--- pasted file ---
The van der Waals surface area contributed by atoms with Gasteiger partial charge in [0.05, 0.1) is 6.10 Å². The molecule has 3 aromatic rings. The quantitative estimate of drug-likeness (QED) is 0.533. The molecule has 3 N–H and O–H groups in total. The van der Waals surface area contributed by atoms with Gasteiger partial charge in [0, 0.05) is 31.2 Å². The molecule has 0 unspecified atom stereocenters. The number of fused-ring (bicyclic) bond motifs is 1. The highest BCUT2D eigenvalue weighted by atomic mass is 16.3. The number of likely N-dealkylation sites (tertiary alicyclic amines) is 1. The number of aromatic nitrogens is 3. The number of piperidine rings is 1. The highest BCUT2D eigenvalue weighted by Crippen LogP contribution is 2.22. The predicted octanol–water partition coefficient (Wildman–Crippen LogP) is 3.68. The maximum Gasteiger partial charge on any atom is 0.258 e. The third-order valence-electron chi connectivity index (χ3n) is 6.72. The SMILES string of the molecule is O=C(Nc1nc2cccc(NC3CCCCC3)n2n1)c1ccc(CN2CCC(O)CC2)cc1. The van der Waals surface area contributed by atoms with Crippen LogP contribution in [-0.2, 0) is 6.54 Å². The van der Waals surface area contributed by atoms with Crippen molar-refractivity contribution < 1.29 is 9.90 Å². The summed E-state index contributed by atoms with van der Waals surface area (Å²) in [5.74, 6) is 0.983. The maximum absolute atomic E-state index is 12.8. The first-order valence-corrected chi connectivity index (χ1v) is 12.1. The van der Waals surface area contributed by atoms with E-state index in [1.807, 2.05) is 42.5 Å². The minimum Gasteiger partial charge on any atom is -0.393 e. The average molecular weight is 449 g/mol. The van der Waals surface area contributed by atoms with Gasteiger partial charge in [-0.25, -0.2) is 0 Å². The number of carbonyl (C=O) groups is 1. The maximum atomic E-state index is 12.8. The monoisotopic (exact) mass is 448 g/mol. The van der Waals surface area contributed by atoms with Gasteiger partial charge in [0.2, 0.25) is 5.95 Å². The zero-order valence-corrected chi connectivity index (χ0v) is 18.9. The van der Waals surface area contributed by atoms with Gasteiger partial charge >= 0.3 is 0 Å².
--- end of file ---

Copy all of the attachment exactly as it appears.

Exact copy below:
The van der Waals surface area contributed by atoms with Gasteiger partial charge in [0.05, 0.1) is 6.10 Å². The molecule has 3 aromatic rings. The quantitative estimate of drug-likeness (QED) is 0.533. The molecule has 3 N–H and O–H groups in total. The van der Waals surface area contributed by atoms with Gasteiger partial charge in [0, 0.05) is 31.2 Å². The molecule has 0 unspecified atom stereocenters. The number of fused-ring (bicyclic) bond motifs is 1. The highest BCUT2D eigenvalue weighted by atomic mass is 16.3. The number of likely N-dealkylation sites (tertiary alicyclic amines) is 1. The number of aromatic nitrogens is 3. The number of piperidine rings is 1. The highest BCUT2D eigenvalue weighted by Crippen LogP contribution is 2.22. The predicted octanol–water partition coefficient (Wildman–Crippen LogP) is 3.68. The maximum Gasteiger partial charge on any atom is 0.258 e. The third-order valence-electron chi connectivity index (χ3n) is 6.72. The SMILES string of the molecule is O=C(Nc1nc2cccc(NC3CCCCC3)n2n1)c1ccc(CN2CCC(O)CC2)cc1. The van der Waals surface area contributed by atoms with Crippen LogP contribution in [-0.2, 0) is 6.54 Å². The van der Waals surface area contributed by atoms with Crippen molar-refractivity contribution < 1.29 is 9.90 Å². The summed E-state index contributed by atoms with van der Waals surface area (Å²) in [5.74, 6) is 0.983. The maximum absolute atomic E-state index is 12.8. The first-order valence-corrected chi connectivity index (χ1v) is 12.1. The van der Waals surface area contributed by atoms with E-state index in [1.807, 2.05) is 42.5 Å². The minimum Gasteiger partial charge on any atom is -0.393 e. The average molecular weight is 449 g/mol. The van der Waals surface area contributed by atoms with Gasteiger partial charge in [-0.25, -0.2) is 0 Å². The number of carbonyl (C=O) groups is 1. The maximum atomic E-state index is 12.8. The monoisotopic (exact) mass is 448 g/mol. The van der Waals surface area contributed by atoms with Gasteiger partial charge in [0.2, 0.25) is 5.95 Å². The zero-order valence-corrected chi connectivity index (χ0v) is 18.9. The van der Waals surface area contributed by atoms with Gasteiger partial charge >= 0.3 is 0 Å².